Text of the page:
From southward-facing points at Waiareka Junction (placed thus to eliminate an impossibly sharp and steep curve had they faced Oamaru-wards) the line proceeds for barely two miles on a climb of 1 in 111 to Weston. Weston, known for its Oamaru stone quarry, could be called a 'dormitory area' with respect to Oamaru. The present terminus of the line (since 1959) is at Cormacks the site of Taylors' Lime Works. The original Cormacks loop was situated 300 yards on the Weston side of the present station. This loop was removed in 1944. Taylors' works have recently been taken over by Milburn Lime and Cement and so the future of the business seems secure. This opinion is based on a recent statement by Milburn Lime and Cement (1961) that they intend to eventually base most of their plant and operations at Cormacks where there are unlimited reserves of high-grade limestone. From Cormacks the line moved north-west along the slopes of a huge limestone plateau from which point the early rail traveller, was afforded a fine view of the outstretched Waiareka Valley. Lorne, which boasted a loop till 1949, was reached a mile from Cormacks then for the next mile and a quarter into Enfield the line dropped down an average gradient of 1 in 72 crossing the Waiareka stream. The bridge over the Waiareka was one of the few engineering structures of any note on this branch. Enfield, another similar in character to Weston though not so large, boasted until fairly recently (mentioned in 1948 W.T.T.), a ballast pit and siding. This quarry supplied most of the rock for the 0amaru foreshore protection work undertaken during the war years. Apparently F class engines used to be regularly assigned to this task, one being 'Lord Nelson', 'F 111' which now belongs to the Oamaru Harbour Board. The line used to flood on occasions at Enfield. This station was known first as Teaneraki. Continuing from Enfield the line proceeded along the Waiareka Valley passing through Elderslie, a once important estate which provided much traffic for the line in the earlier days. Another important estate in this vicinity was Windsor Park owned by William Menlove who was prompted to give the land for nothing to the railway where it passed through his property. He, needless to say, Was an ardent supporter of the Branch. Windsor station was reached five miles further on from Elderslie at an average gradient of 1 in 170. Windsor, known as Windsor Junction till the closing of the line (1959), was of particular interest from 1887 till 1930 when the twelve rugged miles of the Tokarahi Branch were in existence. According to an Oamaru engine-driver who worked over both branches, Windsor had a 'fly-shunt' layout. The station was officered at no time during its existence. In fact Ngapara was the only station to be officered on the whole branch. From Windsor the line curved gently north passing Corriedale a mile distant, home of N.Z.'s own breed of sheep. Queens Flat station, besides the Waireka Stream lay slightly over two miles distant from Corriedale while a mile and a half further on at the head of the valley, lay the terminus of Ngapara. The word 'Ngapara is a Maori reference to the 'Tables' in this area - huge limestone plateau's. Ngapara had the usual paraphernalia of a country terminus; station buildings, goods shed, loading bank, stock-yards, locomotive depot (closed 1927) and fifty-foot turntable. The engine shed had to be 'run through' to reach the turn-table and as the rails in later years had been lifted to the depot the turn table was inoperative. The last ever train on the Branch, a work train of 10th December, 1939, lifted this turntable out presumably with a steam crane. It is believed that the stationmaster left Ngapara in 1953 while the post-office which occupied part of the station, was closed in 1959. Ngapara never amounted to more than a small rural community despite the introduction of the railway. A flour mill and a coal mine helped boost tonnage over the years but the halcyon years finished in the early twenties with the termination of wheat growing. Twenty thousand acres were estimated to be under cereals at the beginning of this century. One can only present a sketchy outline of timetables in force over the eighty-two years that the line was in existence. However shortly after the turn of the century there was agitation for a more frequent service on both the Tokarahi and Ngapara branches. The following timetable was then instituted. Daily a mixed train left Tokarahi at 8.25 in the morning arriving at Windsor Junction at 9.25. ( An hour to cover 12 miles!) In the station would be standing a mixed train which should have arrived from Ngapara three minutes before. A reshuffle took place where the Ngapara engine took all the passengers to Oamaru arriving at 10.40 a.m. The Tokarahi engine marshalled together all the goods wagons and then meandered into Oamaru usually arriving half an hour after the passenger train. In the afternoon the reverse took place; the goods left Oamaru at 3.15 p.m. and waited at Windsor for the passenger train which was due in at 4.56. Another complicated shunt took place and then each engine took its own mixed train home. These change overs must have been executed pretty smartly as only five minutes were allowed for this manoeuvre in the Timetable. By 1926 however, the above service had been reduced to Mondays only; Mixed trains running on Tuesdays. Thursdays and Saturdays. By 1925 road transport was testing away the cream of both passenger and goods traffic from both branches and this trend was reflected in the 10,000 loss on both branches for the year. From December 1926 the Department decided to replace all mixed services with two bus services. These bus services were among the first in New Zealand to be operated by the Railways Department. The depression helped to hasten the closure of the Tokarahi branch which ceased operations in 1930. By 1935 on Tuesdays. Thursdays and Saturdays, train 337 left Oamaru at 7.30 a.m. arriving at the terminus at 9.40 . Train 304 then left Ngapara at 10.30 a.m. arriving back in Oamaru at 1-30 p.m. By 1951 the service was still running on the same timetable though only on Tuesdays and Thursdays with extras as required to Taylors' Lime Works which was then producing prodigious amounts of agricultural lime. Current W.T.T. stated that only one Engine in steam was allowed on the branch at one time. For the last eighteen months of the branch's life the train services were run as required. In 1938 the operating loss of the branch was 702 climbing to 1,813 in 1940 and 2,506 in 1951. By 1956 tar-sealed roads extended into Oamaru from the terminus, road transport operators were sending the bulk of the traffic and 25,000 was needed to be spent on the line to bring it into order again. ( A speed limit of 10 m.p.h. existed from 1958.) Little wonder then that in January 1959 the Minister of Railways announced that he was considering the closure of the line beyond Taylors' Works. Representations were made to the Minister on behalf of the Oamaru Harbour board and other organisations in an attempt to stay the closing of the line. The result however was a foregone conclusion and the last goods train passed of Ngapara metals on July 31st, 1959. These brief notes would be far from complete if some mention was not made of the various types of motive power which worked the combined branch lines. The following lists have many unavoidable gaps. Apart from a reference to 'Weka' '0-6-0-T' hauling the official inspection train at the opening of the Ngapara branch, little is known of locomotive operation in the early stages of the branches. For some years prior to 1918 However Fa '0-6-OT' locomotives worked the combined Windsor-Oamaru passenger service. (These engines were stationed at Ngapara). Other engines which worked the branches from the 1900's were Wf '2-6-4T', P '2-8-0', Wd '2-6-4T' and T '2-8-0' engines. The Baldwin built T class worked Tokarahi up to the mid-twenties; their numbers being 103-106. The Baldwin Ub class also saw service here: slide-valve, 'the rattlers' No.328 and piston valve No's 280-282. A Sharp Stewart built '4-6-0' Uc No 368 is remembered as performing creditable duty too. Ab and A class Pacifics reigned supreme on the Ngapara branch for the last 'Twenty-five years. Taylors' Lime Company secured the tender for lifting the line. The eleven miles of track and ballast were lifted by the Company in about four months using an Allis-Chalmers HD5 bulldozer. Approximately 1000 tons of railway line 30,000 sleepers and three bridges were recovered. Cattle yards, goods sheds, sidings and incidental sheds were sold separately to private buyers. The land made available by the removal of the line-some eleven miles by half a chain was leased by the Railways Department.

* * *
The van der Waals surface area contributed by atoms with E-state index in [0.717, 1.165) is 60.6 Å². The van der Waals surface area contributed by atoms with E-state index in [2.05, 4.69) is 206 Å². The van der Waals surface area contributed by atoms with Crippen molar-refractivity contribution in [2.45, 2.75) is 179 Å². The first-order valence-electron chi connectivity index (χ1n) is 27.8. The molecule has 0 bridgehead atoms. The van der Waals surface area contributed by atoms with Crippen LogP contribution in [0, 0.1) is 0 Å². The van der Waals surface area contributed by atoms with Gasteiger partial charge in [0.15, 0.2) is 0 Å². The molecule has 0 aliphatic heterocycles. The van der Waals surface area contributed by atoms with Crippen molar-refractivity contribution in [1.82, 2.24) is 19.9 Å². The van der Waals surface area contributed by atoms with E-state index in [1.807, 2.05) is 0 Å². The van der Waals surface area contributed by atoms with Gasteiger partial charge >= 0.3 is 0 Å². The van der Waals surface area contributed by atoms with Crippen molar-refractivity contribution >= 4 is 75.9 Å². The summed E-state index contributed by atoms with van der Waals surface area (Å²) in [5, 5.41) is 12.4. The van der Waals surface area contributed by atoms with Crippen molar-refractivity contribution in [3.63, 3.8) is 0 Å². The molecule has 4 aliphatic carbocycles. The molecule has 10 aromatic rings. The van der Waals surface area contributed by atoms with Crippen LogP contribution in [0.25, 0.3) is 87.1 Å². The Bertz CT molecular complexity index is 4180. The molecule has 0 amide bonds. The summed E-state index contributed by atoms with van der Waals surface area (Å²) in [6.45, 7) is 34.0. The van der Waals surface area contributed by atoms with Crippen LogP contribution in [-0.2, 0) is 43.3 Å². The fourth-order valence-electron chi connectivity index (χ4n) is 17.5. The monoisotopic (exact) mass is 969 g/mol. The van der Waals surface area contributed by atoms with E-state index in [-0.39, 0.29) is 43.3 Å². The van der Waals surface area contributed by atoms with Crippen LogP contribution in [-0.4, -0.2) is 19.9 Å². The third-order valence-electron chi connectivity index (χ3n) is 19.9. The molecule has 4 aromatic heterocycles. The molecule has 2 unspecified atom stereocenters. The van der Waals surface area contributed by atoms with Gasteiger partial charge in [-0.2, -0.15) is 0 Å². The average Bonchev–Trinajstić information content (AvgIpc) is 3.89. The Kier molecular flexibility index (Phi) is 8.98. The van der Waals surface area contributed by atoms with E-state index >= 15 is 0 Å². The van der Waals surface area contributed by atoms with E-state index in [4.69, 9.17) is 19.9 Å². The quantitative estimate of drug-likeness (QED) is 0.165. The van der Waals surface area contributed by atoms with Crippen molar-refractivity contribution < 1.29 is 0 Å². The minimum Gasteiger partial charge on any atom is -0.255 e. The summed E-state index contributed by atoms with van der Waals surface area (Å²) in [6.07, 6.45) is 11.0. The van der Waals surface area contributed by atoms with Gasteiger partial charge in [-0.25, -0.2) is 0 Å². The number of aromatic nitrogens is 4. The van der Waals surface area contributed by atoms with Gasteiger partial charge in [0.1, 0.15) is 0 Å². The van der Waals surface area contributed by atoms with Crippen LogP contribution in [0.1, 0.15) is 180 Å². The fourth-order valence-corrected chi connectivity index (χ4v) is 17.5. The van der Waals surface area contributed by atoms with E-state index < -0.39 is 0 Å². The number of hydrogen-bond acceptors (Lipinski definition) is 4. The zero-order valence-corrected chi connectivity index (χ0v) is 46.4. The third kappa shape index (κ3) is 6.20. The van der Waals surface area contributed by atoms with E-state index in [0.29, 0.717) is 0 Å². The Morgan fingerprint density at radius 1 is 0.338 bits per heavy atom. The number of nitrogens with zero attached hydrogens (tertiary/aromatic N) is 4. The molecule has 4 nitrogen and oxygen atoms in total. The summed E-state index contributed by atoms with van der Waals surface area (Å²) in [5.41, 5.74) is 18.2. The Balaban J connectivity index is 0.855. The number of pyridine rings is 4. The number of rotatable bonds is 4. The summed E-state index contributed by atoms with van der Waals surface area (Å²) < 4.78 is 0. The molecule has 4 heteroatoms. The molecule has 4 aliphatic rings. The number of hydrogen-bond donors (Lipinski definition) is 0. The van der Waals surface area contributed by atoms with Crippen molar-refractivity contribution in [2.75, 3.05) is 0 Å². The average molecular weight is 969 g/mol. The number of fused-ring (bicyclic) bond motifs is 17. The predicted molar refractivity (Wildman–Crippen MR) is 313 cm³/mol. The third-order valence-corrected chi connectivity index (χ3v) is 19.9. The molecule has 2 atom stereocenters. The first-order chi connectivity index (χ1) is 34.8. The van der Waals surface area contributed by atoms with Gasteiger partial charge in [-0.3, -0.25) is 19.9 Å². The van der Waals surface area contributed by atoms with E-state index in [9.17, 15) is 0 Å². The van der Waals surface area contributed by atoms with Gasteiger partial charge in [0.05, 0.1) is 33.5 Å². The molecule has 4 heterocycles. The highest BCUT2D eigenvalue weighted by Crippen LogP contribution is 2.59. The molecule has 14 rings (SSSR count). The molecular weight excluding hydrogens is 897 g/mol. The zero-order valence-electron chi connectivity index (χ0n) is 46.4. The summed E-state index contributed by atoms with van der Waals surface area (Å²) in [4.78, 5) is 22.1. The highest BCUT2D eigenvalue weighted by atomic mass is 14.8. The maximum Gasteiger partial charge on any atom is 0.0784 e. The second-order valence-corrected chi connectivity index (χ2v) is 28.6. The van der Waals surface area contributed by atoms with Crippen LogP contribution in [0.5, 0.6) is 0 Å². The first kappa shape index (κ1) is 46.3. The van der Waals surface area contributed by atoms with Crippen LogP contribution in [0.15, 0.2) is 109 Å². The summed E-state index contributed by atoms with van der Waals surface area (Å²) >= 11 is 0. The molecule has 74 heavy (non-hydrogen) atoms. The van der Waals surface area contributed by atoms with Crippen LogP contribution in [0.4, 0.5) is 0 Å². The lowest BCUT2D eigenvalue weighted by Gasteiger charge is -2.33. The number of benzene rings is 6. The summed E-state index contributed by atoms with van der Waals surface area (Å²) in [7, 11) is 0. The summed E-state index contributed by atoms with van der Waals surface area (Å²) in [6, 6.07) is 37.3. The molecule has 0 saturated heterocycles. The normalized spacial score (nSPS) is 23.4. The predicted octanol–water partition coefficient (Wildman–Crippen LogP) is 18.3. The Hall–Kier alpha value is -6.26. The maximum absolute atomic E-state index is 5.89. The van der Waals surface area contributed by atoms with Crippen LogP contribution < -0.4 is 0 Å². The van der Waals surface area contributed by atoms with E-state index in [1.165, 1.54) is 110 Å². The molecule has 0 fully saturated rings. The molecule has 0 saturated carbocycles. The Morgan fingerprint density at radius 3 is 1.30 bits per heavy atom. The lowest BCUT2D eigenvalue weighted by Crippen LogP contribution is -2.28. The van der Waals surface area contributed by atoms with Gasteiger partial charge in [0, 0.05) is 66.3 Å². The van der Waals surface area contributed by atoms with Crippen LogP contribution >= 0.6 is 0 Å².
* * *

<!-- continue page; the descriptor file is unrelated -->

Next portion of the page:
From NZRLS Archives compiled by Rod Murgatroyd